It’s fair to say that divorce is a relatively private matter that most people want to keep in the family, but it often turns out to be more public than we thought it would be. Individuals often turn to their friends or close family members for support and encouragement through the ups and downs of their relationship. So it’s no wonder that the social aspect of divorce was examined in one of the country’s longest-running and most influential surveys.
Researchers looked at how the divorce of one individual may affect another and made some interesting conclusions after looking at 30 years of data. They found that a person is 75 percent more likely to divorce if a close friend or family member is divorced. If someone knows a friend of a friend who is divorced, they are 33 percent more likely to split. It’s good to keep in mind that the survey concentrated on people in Framingham, Massachusetts, so it does not represent the country as a whole.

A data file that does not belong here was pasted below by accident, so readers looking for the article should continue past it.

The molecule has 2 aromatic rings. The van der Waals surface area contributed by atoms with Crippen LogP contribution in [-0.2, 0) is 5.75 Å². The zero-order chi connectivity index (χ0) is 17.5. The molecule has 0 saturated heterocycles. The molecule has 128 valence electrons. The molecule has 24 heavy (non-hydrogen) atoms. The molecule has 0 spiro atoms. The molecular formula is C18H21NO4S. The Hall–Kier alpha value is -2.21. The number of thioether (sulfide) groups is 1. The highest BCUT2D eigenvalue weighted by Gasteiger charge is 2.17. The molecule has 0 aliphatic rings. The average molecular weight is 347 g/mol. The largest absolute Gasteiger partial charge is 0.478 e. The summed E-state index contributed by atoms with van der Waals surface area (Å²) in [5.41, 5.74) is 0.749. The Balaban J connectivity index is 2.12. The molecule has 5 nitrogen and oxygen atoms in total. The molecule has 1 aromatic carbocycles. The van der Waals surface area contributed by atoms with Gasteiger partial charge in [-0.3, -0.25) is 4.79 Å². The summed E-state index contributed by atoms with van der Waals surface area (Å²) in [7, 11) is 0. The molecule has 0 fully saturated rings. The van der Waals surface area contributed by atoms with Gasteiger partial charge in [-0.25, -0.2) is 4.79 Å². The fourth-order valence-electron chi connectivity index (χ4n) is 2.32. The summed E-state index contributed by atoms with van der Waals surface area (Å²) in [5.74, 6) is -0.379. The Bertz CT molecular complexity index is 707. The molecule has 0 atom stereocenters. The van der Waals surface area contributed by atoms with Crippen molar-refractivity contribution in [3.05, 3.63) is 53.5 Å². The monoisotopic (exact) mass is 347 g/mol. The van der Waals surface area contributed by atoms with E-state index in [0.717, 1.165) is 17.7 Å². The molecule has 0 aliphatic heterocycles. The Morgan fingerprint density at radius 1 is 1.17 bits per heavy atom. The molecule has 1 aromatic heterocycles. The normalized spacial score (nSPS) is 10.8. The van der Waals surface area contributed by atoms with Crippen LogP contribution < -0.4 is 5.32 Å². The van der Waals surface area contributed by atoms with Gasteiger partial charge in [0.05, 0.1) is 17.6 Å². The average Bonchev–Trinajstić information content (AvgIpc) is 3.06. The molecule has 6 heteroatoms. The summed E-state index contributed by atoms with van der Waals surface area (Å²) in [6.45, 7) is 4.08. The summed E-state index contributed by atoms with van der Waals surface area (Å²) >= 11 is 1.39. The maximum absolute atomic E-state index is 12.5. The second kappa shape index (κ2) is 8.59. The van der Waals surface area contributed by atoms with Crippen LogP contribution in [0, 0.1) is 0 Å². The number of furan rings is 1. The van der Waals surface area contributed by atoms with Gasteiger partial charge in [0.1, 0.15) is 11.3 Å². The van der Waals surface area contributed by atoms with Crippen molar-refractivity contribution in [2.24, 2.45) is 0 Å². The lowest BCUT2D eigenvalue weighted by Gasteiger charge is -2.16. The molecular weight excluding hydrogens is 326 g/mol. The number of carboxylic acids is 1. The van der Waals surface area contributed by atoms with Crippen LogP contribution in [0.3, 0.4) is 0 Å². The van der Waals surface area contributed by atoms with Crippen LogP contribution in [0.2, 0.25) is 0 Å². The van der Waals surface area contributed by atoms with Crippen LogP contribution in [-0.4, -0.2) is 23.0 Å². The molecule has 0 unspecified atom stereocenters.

The study also led to some interesting insights about popularity as it relates to divorce. It seems that divorce can lead to a decline in popularity. Researchers believe this may be because married friends sometimes see newly single friends as a threat. This can also be the result of losing friends due to divorce who were initially your ex-spouse’s friends.
On a different note, those who were more popular – or had more friends – were less likely to divorce than people who had fewer friends. Researchers concluded that having a strong network of people may help individuals cope with the stresses of marriage.
Trends like these are often fascinating to examine, especially considering how much divorce has evolved over the last 30 years. In the end, of course, many Mississippi residents can agree that the decision to divorce is an individual one that is rarely made in haste. Popularity and contagiousness may only play the slightest of roles.
Source: Pew Research Center, “Is divorce contagious?” Rich Morin, Oct. 21, 2013